Don’t move your neighbor’s boundary markers…. Deuteronomy 19:14a (MSG)
Last night my wife and I received a pleasant visit from our two little friends, Nathan and Aaron, from down the street. The young brothers, ages five and two, stopped by with their parents and first thing they wanted to do is play a little basketball with our adjustable Goalsetter basketball hoop that I lowered down to six feet in height.
I have two basketballs which I pulled out of the garage. I gave one to the older brother and then pulled out the second for the younger brother. Immediately upon seeing his younger brother receive the second basketball, the elder brother dropped the ball in his hand. “I don’t want this one,” he said as he lunged to grab the ball out of his younger brother’s hand. At the sound of the blood curdling scream which began warming up in his brother’s throat, the elder brother dropped the second basketball on the ground, picked up the first and ran out of the garage. Let the games begin.
For the next half hour I watched with fascination as the two brothers jockeyed for position in every way imaginable. This is my ball; that one’s yours! Get out of my way; it’s my turn! I was standing here first. No, Tom, you just lifted him to dunk the ball; I get to do it now.
Dear God, bless their parents. A lot.
The truth is that the nature of conflict really hasn’t changed in the thousands of years which have passed since Moses handed down the laws to his people. Our culture and technology may look very different, but people are people. Human nature hasn’t changed. We still find ourselves embroiled in interpersonal conflicts, neighborly disputers, familial conflicts and international conflicts because of boundary disputes.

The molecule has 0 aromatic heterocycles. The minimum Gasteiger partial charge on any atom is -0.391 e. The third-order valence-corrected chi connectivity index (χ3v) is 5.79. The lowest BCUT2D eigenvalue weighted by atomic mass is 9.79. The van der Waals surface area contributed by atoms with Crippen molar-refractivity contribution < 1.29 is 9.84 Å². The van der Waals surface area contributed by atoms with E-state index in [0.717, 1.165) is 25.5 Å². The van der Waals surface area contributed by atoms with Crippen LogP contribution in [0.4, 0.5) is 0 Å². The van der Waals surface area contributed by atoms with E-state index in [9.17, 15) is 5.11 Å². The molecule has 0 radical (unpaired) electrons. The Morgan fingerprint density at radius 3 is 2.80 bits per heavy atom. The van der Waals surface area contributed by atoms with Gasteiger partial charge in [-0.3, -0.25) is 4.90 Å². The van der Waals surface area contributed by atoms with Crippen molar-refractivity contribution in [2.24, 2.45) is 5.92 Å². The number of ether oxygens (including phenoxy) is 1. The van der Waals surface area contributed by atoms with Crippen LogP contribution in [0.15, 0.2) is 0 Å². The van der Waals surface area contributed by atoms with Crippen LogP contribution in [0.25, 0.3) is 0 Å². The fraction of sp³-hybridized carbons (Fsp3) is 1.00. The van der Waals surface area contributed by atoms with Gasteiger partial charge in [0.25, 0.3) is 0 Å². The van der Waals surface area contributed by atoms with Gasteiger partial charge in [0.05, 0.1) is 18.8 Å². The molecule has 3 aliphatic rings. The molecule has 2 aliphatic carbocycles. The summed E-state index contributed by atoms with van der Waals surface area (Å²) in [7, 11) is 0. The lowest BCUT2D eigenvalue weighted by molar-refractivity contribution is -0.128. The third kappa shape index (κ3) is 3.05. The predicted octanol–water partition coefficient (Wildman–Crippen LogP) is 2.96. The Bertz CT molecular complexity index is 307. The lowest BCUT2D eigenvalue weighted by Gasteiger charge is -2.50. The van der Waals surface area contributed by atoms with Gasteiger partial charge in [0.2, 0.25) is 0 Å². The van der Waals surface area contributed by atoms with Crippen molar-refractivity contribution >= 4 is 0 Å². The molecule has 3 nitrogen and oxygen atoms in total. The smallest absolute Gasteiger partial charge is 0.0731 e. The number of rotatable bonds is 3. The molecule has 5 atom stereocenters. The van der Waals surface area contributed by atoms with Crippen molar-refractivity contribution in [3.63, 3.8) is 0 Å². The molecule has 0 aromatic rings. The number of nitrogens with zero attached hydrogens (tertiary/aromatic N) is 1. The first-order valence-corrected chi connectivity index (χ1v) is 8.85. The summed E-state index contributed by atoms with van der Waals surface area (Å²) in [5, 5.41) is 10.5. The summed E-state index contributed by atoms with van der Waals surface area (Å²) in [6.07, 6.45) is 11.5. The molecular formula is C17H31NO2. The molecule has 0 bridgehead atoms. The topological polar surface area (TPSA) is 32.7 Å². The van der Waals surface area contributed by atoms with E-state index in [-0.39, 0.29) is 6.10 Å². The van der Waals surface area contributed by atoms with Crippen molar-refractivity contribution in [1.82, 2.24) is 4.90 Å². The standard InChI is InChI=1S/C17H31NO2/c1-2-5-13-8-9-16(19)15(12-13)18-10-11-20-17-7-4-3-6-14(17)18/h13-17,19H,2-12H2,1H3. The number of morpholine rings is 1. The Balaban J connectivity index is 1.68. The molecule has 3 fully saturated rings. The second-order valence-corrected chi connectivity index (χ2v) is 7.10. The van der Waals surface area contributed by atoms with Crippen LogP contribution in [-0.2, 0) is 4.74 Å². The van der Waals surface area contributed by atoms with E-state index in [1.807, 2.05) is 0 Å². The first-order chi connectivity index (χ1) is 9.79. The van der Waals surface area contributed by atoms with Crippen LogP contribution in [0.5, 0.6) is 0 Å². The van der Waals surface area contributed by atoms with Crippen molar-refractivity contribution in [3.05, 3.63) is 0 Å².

Conflict always arises when boundaries are not clearly defined, when boundaries are encroached upon, and when boundaries are violated. It’s not just the well documented boundary lines between parcels of land which create dispute, but the invisible personal boundaries which are set between every person the world around them. These are the boundaries which define: What is mine? What is yours? What is ours? When boundaries are not clearly defined or clearly communicated then the seeds of conflict are planted. When boundaries are breached and the incident is not clearly addressed and negotiated, conflict bursts forth in anger and dispute. When boundaries are routinely violated, the continuous conflict bears the fruit of deep bitterness which will eventually choke the life out of a relationship.
Today, I’m thinking about my own personal boundaries and my responsibility to define and communicate them clearly for others. I’m considering the conflicts in my own life and how boundaries, ill-defined or poorly communicated, may be at the root of the dispute.